The father of modern economics, Adam Smith, stated that connectivity leads to productivity. That’s an apt summary of the latent potential in Afghanistan’s geostrategic location.
The landlocked country shares borders with three of the five landlocked Central Asian states. Since becoming independent in 1991, the Central Asian states have not been able to fully benefit from their natural resources, particularly oil and gas. The supply pipelines for these resources remained reliant on Russia, a fact which Moscow monopolized to export its own resources. Afghanistan, on the other side, was embroiled in conflict and could not serve as a bridge between Central Asian countries and global markets, resulting in their isolation. However, in post-2001 Afghanistan, efforts have begun to reintegrate the region with global markets along the lines of ancient Silk Road. As such, the time has arrived for Afghanistan to revive its role as a trade, transit, and business hub by linking markets of Central Asia, South Asia, the Middle East, and China.
The construction of tri-nation Turkmenistan-Afghanistan-Tajikistan (TAT) railway was inaugurated in June 2013 with an overall objective to develop a rail corridor linking Central Asia with global markets by providing them easy and efficient access to Indian Ocean. The 635 kilometer railroad runs through Attamurad and Imamnazar in Turkmenistan; Aqina, Andkhoy, Sheberghan, Mazar e Sharif, Khulm, and Kunduz in Afghanistan Section; and finally Panjpayan and Kolkhozabad in Tajikistan, with a total estimated cost of around $2 billion. Turkmenistan opened its completed railway link with Afghanistan on November 28, 2016 in a ceremony attended by Turkmen President Gurbanguly Berdymukhamedov and Afghan President Ashraf Ghani.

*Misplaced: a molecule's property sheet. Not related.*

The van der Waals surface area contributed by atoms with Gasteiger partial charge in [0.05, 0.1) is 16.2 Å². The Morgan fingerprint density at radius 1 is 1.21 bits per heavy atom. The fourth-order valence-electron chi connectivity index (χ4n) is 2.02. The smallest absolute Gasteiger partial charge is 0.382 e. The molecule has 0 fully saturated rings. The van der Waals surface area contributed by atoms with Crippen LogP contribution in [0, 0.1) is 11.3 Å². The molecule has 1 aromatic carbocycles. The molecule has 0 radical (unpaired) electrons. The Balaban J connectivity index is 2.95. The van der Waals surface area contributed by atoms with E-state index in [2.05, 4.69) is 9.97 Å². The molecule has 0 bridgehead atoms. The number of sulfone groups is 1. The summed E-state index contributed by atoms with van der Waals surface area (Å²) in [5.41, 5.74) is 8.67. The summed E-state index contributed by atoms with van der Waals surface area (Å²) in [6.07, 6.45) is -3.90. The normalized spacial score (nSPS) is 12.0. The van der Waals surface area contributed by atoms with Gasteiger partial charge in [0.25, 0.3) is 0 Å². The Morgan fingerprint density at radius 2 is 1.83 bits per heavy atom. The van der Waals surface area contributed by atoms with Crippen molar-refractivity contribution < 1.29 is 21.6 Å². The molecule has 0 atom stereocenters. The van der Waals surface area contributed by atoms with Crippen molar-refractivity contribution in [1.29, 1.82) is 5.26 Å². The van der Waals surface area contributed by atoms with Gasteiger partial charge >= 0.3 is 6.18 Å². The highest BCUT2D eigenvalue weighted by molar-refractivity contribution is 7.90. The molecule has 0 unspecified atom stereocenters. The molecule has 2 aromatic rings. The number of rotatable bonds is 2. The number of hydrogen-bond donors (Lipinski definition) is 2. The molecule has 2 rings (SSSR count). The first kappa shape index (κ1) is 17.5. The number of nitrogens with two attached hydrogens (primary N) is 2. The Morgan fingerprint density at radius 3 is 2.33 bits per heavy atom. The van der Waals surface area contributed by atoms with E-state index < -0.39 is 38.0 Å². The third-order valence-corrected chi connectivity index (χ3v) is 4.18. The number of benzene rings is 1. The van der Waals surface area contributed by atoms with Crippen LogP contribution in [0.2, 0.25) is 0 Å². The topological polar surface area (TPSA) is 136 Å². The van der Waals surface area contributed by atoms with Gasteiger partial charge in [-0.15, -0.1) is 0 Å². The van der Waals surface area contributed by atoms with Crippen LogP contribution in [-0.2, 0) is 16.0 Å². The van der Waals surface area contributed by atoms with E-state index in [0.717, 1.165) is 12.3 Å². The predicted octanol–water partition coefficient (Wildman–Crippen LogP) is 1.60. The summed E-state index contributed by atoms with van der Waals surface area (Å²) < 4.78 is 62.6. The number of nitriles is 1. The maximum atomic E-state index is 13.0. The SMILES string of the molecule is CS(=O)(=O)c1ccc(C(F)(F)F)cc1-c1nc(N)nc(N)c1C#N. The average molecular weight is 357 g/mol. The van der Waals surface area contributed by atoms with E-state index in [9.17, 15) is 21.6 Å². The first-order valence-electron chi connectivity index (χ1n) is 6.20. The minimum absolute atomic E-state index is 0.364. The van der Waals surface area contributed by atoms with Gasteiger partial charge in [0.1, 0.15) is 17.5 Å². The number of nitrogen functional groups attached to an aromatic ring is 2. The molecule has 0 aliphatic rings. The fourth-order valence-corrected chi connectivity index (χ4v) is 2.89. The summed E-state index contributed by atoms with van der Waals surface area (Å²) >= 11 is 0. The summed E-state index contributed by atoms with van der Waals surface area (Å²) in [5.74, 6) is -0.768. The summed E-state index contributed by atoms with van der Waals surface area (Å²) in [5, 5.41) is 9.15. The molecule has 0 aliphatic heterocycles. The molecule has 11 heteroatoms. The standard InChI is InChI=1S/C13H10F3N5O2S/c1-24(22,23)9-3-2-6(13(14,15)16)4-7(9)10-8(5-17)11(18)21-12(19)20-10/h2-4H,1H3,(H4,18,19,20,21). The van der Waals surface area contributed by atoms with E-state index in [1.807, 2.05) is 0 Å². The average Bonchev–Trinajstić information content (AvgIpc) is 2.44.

The project has important implication for all three countries. The Afghan and Tajik economies are suffering a great deal due to their isolated, landlocked status, poor infrastructure, and slow economic growth. Afghanistan’s transport infrastructure was destroyed over the course of decades of war. There is a need to rebuild this infrastructure to benefit from the country’s trade and transit potential. Afghanistan shares borders of 744 and 1,206 kilometers with Turkmenistan and Tajikistan, respectively. However, trade among three countries has remained very low due to poor transport infrastructure. The construction of railway tracks would play a major role in increasing trade and could enable Afghanistan to play the role of a bridge integrating the Central Asian region with global markets.
On the other hand, Tajikistan currently relies on Uzbekistan as a transit route for trade with rest of the world. However, relations between the two countries are tense due to border and water resource issues. Uzbekistan disrupts the transit of goods to and from Tajikistan whenever tensions flare. These restrictions have prevented Tajikistan from freely exporting its main products, such as aluminum and cotton. Further, in order to utilize its water resources to the maximum, Tajikistan plans to build hydropower plants at Rogun and Sangtuda, but has not been able to complete them due to restrictions on the supply of machinery (Uzbekistan has made no secret of its opposition to the projects). The TAT railway project would provide an alternative route for Tajikistan’s trade and transit, bypassing Uzbekistan.